May 6, 2011

British Guiana Then: Guyana Now



     “My novel takes place in many sites,” I was explaining to Norman, a friend of my neighbors who was helping me with a laptop problem. “For the main character in the beginning of the story, Madame de Leval, it ends up in British Guiana (I pronounced it GEE-ANNA)”

     Norman immediately turned away from my laptop, looked at me, and snapped “It’s GI-ANN-A!”  (officially pronounced  gahy-an-uh, -ah-nuh)

     “Well, I haven’t heard anyone pronounce it before,” I said. “I wasn’t certain how it was pronounced.”

     “My family is from there,” Norman said. “My great great grandfather was the first slave trader there.”

     “When was that?”

     “In the mid 1800s.”

     “I beg your pardon, then,” I retorted, equaling the response he gave me. “He was NOT the first slave trader there.”

     “My father researched it, and he was.”

     “No, he wasn’t!”

     After a few minutes of lively debating, during which Norman was getting increasingly hot under the collar, I proceeded to my house to gather some evidentiary papers, including British Guiana newspaper articles and documents dating from the early 1800s, confirming my side of the story. I took them over to show Norman.

     “Madame married Franco,” I said. “They eventually moved to Franco’s family plantations in British Guiana. These records will show that Franco was involved in slave trading there at the turn of the century, at the beginning of the 1800s.”

     I didn’t mean to do it, but Norman was devastated.

     “It’s part of my family history,” he said. “Now I have to change my perception.”


     While waiting in a food line at the mall, I began talking to an older woman with a cane. During the conversation, I invited her to eat with me—we were both alone.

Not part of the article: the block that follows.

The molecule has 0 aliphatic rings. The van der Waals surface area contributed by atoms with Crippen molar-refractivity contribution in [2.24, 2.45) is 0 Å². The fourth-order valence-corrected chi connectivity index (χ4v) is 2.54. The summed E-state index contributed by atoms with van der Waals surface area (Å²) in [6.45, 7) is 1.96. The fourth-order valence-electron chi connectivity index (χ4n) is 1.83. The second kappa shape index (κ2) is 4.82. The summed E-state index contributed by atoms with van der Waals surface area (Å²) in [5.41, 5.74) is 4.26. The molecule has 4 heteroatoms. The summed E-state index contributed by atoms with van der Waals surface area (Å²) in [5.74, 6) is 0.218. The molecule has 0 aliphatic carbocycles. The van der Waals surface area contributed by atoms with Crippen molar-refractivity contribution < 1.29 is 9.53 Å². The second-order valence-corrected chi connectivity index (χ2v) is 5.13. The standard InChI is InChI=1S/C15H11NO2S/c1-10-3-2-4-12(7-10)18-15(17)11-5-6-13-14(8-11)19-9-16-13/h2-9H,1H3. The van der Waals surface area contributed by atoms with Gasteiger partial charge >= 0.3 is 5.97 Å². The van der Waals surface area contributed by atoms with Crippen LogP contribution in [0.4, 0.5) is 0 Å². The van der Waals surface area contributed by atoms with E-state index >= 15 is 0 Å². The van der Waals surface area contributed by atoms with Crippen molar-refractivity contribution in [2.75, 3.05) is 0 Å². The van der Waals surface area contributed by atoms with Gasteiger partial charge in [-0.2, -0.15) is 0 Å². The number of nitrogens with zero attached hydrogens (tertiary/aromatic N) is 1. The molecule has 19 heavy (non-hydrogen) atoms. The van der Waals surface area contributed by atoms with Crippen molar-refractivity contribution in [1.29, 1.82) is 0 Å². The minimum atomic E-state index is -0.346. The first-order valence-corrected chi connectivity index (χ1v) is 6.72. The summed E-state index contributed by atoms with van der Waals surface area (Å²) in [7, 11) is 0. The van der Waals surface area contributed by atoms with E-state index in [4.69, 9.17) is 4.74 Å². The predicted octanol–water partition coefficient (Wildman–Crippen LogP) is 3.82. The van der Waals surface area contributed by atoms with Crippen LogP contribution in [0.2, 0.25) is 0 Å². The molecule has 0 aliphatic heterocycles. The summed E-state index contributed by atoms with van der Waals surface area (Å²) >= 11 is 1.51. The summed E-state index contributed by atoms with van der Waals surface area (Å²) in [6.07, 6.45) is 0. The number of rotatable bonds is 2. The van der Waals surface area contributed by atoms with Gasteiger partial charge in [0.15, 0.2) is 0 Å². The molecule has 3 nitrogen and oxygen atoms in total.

She asked me what work I did, so I shared my writing with her, especially my novel.

     “I lived next to Guyana,” she said.

     I jumped at the opportunity to hear about the country. Then I asked about the pronunciation, telling her about the argument.

     “Well,” she explained, “You were both correct. You pronounced it right for Guiana, and he pronounced it right for Guyana.”

     Sometimes, two people can disagree and both be right.


     All this remembering came about because an Associated Press article published February 17, 2011, stated that Guyana officials are rebuilding a stately colonial church destroyed by fire that once served as a base for U. S. cult leader Jim Jones.*

     Which shows how ignorant I am—I never connected Jim Jones with a site that will be a scene in my novel. I didn’t connect Georgetown with British Guiana.

     I picked out excerpts of two comments to the A. P. article:

This Associated Press report is stretching the truth by asserting that Sacred Heart Church was a base for Jim Jones. Sacred Heart granted Jones permission to use the building only for a few days and should not be defined therefrom. For about 150 years Sacred Heart had served the Catholic community in Georgetown, citizens who contributed greatly to the upliftment of the city.*

 Jones had sent some staff members to his commune site, and he visited and tried to publicize himself by giving a sermon in Guyana’s capital city, Georgetown….Jones’ staff (approached) Father Andrew Morrison, and they asked Morrison if they could use his Sacred Heart Church to give a service, without being candid about the nature of Jones’ preaching. Father Morrison and his parish council agreed. Jones’ appearance at the church was well advertised. Father Morrison was present at the service and was appalled. In the days that followed, Morrison apologized publicly for what he called a blatant hoax and fraud having taken place in his church. Some people in Georgetown saw Jones as having imported cheap tricks, and Jones was disappointed that techniques that worked in Indiana and California had not worked in Georgetown, Guyana. And Jones wondered whether he was losing his touch.*


     So, full circle, from the early 1800s to 2011, British Guiana/Guyana holds a fascinating history. At least for me. I hope I do it justice when I write that segment of my novel.







MADAME ROSALIE BACLER de la VAL: A Character Sketch

Doing Historical Research in Philadelphia

America’s First Manned Gas Balloon Ride

Compagnie du Scioto Meeting at Café le Procope: Novel #3A

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